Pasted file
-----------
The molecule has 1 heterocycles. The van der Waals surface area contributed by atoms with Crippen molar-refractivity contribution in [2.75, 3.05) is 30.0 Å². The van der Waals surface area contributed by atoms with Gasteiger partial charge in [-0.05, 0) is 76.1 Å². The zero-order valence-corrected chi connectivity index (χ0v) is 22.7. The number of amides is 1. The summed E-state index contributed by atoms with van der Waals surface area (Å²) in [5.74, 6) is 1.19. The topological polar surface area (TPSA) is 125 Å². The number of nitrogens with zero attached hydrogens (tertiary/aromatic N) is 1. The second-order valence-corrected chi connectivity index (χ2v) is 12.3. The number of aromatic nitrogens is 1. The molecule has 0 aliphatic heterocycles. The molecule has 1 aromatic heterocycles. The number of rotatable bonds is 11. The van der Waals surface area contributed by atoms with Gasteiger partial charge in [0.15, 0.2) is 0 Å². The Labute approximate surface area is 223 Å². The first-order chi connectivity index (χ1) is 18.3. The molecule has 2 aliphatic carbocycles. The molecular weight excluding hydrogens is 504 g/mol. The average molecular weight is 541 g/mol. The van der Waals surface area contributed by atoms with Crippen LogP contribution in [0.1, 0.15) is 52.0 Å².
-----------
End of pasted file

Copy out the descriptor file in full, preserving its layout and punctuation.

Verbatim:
The molecule has 1 heterocycles. The van der Waals surface area contributed by atoms with Crippen molar-refractivity contribution in [2.75, 3.05) is 30.0 Å². The van der Waals surface area contributed by atoms with Gasteiger partial charge in [-0.05, 0) is 76.1 Å². The zero-order valence-corrected chi connectivity index (χ0v) is 22.7. The number of amides is 1. The summed E-state index contributed by atoms with van der Waals surface area (Å²) in [5.74, 6) is 1.19. The topological polar surface area (TPSA) is 125 Å². The number of nitrogens with zero attached hydrogens (tertiary/aromatic N) is 1. The second-order valence-corrected chi connectivity index (χ2v) is 12.3. The number of aromatic nitrogens is 1. The molecule has 0 aliphatic heterocycles. The molecule has 1 aromatic heterocycles. The number of rotatable bonds is 11. The van der Waals surface area contributed by atoms with Gasteiger partial charge in [0.15, 0.2) is 0 Å². The Labute approximate surface area is 223 Å². The first-order chi connectivity index (χ1) is 18.3. The molecule has 2 aliphatic carbocycles. The molecular weight excluding hydrogens is 504 g/mol. The average molecular weight is 541 g/mol. The van der Waals surface area contributed by atoms with Crippen LogP contribution in [0.1, 0.15) is 52.0 Å².